This feature requires cookies to be enabled
You can update your settings here
Covid-19 and the heat waves demonstrate how spatially inadequate our modern architectural and urban solutions are: standardized places with poor use value; pedestrian flows reduced to overly compact circulations, going only one way and therefore dictated; crowded housing solely devoted to basic functionalities (eating, sleeping, sitting in front of the TV set, and so on), where the relationship to the outside comes down to, in the best case scenario, a tiny balcony to keep a few bottles of beer cool during the winter, as well as a few potted plants during the summer, but that don’t allow any activity…
Though the pandemic was impossible to predict, the inadequacy of our cities has, however, been extensively described, notably in Thierry Paquot’s Désastres urbains [Urban Disasters] (La Découverte, 2015) and La Folie des hauteurs [Delusions of Height] (François Bourin, 2008). What could we expect from large urban centers dominated by commercialism and financial speculation? Given this context, the utopian community vision, rarely achieved, remains fully relevant today.
Everyone dreams of a city that, in a friendly and protective gesture, could take care of its residents under all circumstances, of homes that go beyond the mere notion of heated shelters, and that bring emotions and pleasure.
“The city is like some large house, and the house in turn like some a small city, cannot the various parts of the house …. be considered miniature buildings?” Leon Battista Alberti’s phrase was to be “restated, four centuries later, in practically identical terms, [by] the first theoretician of urbanism, Ildefonso Cerdà.”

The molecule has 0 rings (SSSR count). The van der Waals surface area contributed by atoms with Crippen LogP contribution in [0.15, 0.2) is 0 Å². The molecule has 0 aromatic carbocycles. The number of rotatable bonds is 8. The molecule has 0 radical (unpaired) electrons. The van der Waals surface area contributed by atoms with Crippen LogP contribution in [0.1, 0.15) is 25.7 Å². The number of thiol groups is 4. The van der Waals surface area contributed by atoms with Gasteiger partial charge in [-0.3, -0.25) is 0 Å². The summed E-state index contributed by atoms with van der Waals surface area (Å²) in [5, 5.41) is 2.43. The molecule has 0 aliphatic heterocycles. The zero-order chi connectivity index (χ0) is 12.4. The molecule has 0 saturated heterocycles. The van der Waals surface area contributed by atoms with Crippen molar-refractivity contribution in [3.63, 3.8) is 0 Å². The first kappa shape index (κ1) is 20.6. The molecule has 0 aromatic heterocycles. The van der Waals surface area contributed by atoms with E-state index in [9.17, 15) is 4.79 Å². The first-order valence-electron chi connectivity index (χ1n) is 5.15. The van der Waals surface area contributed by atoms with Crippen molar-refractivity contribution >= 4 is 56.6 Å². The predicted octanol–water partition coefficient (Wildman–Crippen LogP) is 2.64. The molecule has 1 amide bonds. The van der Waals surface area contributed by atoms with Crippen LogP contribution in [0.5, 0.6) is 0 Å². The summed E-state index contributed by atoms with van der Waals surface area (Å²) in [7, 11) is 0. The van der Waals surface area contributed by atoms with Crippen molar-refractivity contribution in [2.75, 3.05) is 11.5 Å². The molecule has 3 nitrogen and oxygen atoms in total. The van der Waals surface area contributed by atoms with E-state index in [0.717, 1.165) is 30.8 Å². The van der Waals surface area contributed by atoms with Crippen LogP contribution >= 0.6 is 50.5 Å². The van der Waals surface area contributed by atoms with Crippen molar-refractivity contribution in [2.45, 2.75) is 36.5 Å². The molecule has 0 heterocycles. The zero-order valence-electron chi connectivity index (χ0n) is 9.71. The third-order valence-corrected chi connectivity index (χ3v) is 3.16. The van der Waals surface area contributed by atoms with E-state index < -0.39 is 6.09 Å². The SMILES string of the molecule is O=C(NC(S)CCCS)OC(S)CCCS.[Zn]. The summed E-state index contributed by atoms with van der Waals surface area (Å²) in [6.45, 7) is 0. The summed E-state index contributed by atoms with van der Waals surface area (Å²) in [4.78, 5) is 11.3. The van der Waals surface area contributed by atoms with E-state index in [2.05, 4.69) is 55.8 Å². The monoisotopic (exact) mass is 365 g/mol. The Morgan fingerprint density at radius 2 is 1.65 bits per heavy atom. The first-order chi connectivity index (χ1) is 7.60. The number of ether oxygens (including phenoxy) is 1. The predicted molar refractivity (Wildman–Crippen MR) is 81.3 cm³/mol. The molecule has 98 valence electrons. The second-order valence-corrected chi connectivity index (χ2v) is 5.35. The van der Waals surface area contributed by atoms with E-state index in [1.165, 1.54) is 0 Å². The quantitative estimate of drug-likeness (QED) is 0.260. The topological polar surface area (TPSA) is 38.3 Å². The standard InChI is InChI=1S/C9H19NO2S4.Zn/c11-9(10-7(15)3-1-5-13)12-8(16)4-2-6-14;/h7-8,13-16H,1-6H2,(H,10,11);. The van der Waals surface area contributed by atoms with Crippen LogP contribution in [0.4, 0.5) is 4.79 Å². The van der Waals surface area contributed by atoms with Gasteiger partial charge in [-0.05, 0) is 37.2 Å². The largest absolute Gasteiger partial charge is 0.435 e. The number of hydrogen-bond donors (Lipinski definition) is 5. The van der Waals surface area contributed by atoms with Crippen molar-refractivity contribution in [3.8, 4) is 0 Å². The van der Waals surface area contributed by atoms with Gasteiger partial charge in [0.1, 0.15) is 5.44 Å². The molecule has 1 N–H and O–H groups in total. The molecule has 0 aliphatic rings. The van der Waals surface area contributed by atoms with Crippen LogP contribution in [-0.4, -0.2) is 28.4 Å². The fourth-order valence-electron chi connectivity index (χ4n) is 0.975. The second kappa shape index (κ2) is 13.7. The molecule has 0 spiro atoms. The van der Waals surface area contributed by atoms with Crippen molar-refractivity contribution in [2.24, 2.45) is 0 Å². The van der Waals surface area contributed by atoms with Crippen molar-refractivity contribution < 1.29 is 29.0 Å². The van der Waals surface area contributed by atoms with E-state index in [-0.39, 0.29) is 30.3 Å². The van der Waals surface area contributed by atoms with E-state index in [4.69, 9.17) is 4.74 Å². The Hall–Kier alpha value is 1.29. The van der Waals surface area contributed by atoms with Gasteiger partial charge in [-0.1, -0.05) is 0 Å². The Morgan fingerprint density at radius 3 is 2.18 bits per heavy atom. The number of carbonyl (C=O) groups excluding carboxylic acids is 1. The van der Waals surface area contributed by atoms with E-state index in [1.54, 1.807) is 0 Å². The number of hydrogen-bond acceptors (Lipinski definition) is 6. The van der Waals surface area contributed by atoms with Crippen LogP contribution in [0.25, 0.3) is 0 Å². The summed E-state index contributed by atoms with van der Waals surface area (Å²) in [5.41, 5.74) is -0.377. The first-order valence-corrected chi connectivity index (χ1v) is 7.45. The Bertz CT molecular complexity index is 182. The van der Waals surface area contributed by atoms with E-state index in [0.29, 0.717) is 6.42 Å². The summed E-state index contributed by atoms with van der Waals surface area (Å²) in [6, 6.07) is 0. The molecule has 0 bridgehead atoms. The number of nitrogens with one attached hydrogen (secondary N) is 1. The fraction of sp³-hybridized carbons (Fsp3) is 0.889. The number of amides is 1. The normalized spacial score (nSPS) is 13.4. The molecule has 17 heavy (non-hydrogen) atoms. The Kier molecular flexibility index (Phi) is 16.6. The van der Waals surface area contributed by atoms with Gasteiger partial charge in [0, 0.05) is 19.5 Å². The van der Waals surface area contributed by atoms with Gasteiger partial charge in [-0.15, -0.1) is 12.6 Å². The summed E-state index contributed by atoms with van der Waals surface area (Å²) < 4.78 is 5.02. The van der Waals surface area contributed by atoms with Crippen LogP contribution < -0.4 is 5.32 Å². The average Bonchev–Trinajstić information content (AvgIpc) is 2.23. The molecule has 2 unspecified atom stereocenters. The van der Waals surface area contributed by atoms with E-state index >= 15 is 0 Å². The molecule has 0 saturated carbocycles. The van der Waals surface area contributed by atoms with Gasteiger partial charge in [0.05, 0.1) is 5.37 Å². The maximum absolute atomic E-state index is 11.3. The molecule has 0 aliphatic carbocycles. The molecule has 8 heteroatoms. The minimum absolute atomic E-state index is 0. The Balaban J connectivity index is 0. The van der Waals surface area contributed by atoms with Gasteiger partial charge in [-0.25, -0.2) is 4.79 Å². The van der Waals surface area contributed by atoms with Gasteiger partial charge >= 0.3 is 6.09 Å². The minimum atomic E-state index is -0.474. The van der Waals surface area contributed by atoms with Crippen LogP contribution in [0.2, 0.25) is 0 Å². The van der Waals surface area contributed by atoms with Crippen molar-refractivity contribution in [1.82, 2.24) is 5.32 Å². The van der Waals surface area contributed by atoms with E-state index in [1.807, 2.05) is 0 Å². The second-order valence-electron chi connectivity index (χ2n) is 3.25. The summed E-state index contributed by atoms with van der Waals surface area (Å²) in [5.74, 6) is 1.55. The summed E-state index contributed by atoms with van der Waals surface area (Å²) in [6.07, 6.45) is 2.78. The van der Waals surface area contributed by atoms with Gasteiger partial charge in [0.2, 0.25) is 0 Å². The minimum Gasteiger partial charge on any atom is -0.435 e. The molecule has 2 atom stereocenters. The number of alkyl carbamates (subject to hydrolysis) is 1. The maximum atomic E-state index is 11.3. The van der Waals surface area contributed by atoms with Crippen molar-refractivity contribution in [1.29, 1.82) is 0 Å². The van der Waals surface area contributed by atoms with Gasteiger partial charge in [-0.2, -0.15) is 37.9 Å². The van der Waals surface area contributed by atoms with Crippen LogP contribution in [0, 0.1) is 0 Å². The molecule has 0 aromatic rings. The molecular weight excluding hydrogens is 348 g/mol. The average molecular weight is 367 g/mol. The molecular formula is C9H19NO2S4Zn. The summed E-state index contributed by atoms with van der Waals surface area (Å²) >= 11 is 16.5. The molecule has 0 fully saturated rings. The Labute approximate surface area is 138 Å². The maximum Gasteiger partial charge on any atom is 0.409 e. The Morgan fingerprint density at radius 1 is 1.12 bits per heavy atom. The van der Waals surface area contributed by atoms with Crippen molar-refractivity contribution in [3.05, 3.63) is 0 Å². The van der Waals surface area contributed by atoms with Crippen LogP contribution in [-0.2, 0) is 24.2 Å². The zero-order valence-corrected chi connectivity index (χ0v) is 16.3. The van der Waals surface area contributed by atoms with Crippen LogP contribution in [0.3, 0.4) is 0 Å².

Using different words, Aldo van Eyck also embraced the concept of the “city as house and house as city:” “tree is leaf and leaf is tree – city is house and house is city – a tree is a tree but it is also a huge leaf – a leaf is a leaf, but it is also a tiny tree – a city is not a city unless it is also a huge house – a house is a house only if it is also a tiny city.”
Citizens/city dwellers and their comfort and pleasure are central to this humane thinking based on respect and paying attention to people. And yet, though the word “cell” is currently used almost as a synonym for apartment, referring (no doubt, unconsciously) to prison cells or cancer cells, it demonstrates to what extent the precious balance between city and house is difficult to achieve.
Without indulging in the nostalgia of old cities, their complexity and the attention that was paid to people, served, in certain cases, as a lesson. Such is the case of Apricale, a small pedestrian hillside hamlet in Val Nervia, in Liguria. At the highest point of the village is a landscaped terrace, the prince’s. Then comes a small stone piazza, and further down, another, both with their own church. These three terraces are arranged in close visual proximity. Seven narrow streets converge towards the center of the village, though they aren’t readily seen in aerial imagery because its residents have chosen—perhaps also due to seismic issues or the tricky terrain—to gradually build over the streets and alleys as families expanded, producing a chiaroscuro effect. Passersby are thus sheltered from the rain in the winter and from the heat in the summer. Genoa’s Teatro della Tosse chose to use this natural setting of squares and alleys as a venue for its August performances, clearly because it is conducive to communication and exchange. Pleasant and useful at the same time.